You are here:

The Scratch Programming Language and Environment

, , , ,

ACM Transactions on Computing Education Volume 10, Number 4, ISSN 1946-6226


Scratch is a visual programming environment that allows users (primarily ages 8 to 16) to learn computer programming while working on personally meaningful projects such as animated stories and games. A key design goal of Scratch is to support self-directed learning through tinkering and collaboration with peers. This article explores how the Scratch programming language and environment support this goal. (Contains 10 figures, 1 table, and 1 footnote.)


Maloney, J., Resnick, M., Rusk, N., Silverman, B. & Eastmond, E. (2010). The Scratch Programming Language and Environment. ACM Transactions on Computing Education, 10(4),. Retrieved April 22, 2019 from .

This record was imported from ERIC on April 19, 2013. [Original Record]

ERIC is sponsored by the Institute of Education Sciences (IES) of the U.S. Department of Education.

Copyright for this record is held by the content creator. For more details see ERIC's copyright policy.


View References & Citations Map

Cited By

  1. Papert's Legacy: Logo, Legos, and Playful Learning

    Jason Powell, The University of North Texas, United States

    EdMedia + Innovate Learning 2017 (Jun 20, 2017) pp. 153–157

  2. Solving math and science problems in the real world with a computational mind

    Juan Olabe, Department of Electrical and Computer Engineering, Christian Brothers University, U.S, United States; Xabier Basogain, Department of Systems and Automatic Engineering, University of the Basque Country, Spain; Miguel Olabe, Departamento de Ingeniera de Comunicaciones, University of The Basque Country; Inmaculada Maz, Departamento de Psicologa Evolutiva, University of The Basque Country; Carlos Castao, Departamento de Organizacin Didctica, University of The Basque Country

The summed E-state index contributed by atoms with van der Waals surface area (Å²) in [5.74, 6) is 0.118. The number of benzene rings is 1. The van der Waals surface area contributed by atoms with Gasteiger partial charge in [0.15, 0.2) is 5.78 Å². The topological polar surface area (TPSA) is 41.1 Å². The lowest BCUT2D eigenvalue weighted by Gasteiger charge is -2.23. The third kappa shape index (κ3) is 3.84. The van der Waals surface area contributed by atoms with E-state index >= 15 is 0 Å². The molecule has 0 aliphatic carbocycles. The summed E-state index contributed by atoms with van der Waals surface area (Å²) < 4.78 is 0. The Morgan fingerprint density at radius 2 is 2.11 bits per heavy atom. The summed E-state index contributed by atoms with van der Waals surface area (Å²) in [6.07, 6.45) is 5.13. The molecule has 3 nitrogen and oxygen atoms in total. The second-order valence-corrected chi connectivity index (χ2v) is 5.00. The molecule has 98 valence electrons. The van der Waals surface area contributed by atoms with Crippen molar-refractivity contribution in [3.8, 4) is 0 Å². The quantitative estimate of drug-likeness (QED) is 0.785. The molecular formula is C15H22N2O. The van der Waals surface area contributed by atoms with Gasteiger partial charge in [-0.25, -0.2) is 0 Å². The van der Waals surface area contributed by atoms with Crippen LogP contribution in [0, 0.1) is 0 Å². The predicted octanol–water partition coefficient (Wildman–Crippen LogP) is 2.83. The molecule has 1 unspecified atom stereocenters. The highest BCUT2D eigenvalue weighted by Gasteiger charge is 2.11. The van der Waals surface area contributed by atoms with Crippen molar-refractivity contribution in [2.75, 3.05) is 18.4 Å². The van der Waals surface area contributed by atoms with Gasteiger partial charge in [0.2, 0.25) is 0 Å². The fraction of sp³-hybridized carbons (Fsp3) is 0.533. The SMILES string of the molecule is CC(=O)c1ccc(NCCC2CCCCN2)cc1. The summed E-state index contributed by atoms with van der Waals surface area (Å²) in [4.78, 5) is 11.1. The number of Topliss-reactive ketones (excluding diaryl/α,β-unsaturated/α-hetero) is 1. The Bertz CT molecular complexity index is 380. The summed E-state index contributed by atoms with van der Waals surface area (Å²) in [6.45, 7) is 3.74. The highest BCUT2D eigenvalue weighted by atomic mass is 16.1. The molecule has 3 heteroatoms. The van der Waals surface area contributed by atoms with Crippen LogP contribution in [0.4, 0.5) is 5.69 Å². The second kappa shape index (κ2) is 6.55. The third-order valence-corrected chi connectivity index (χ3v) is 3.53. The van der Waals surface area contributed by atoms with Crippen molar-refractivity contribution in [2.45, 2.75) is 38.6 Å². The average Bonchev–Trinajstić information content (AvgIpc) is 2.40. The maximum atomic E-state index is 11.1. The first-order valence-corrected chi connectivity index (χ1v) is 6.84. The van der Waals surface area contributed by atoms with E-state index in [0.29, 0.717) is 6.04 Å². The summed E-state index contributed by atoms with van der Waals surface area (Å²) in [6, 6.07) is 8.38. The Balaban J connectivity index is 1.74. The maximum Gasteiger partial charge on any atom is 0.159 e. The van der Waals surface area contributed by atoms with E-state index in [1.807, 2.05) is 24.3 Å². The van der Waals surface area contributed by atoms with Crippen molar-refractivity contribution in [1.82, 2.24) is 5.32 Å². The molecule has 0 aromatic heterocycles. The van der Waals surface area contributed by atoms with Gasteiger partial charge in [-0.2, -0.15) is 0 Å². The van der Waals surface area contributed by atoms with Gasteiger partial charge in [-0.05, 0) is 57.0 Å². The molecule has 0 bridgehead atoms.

Journal of New Approaches in Educational Research (NAER Journal) Vol. 3, No. 2 (Jul 15, 2014) pp. 75–82

  3. Instructional Design of Project-Based Learning and Constructionism: Value-Added Game Development Model Based on Motivation Theories

    Yu Liu, Fulton County Board of Education, United States

    Society for Information Technology & Teacher Education International Conference 2014 (Mar 17, 2014) pp. 2137–2144

  4. Experimental Evaluation Results of a Game Based Learning Approach for Learning Introductory Programming

    Cagin Kazimoglu, Mary Kiernan, Liz Bacon & Lachlan MacKinnon, University of Greenwich, United Kingdom

    E-Learn: World Conference on E-Learning in Corporate, Government, Healthcare, and Higher Education 2012 (Oct 09, 2012) pp. 636–647

  5. The Effects of Tinkerability on Novice Programming Skill Acquisition

    Tian Luo, Ohio University, United States

    E-Learn: World Conference on E-Learning in Corporate, Government, Healthcare, and Higher Education 2011 (Oct 18, 2011) pp. 742–748

These links are based on references which have been extracted automatically and may have some errors. If you see a mistake, please contact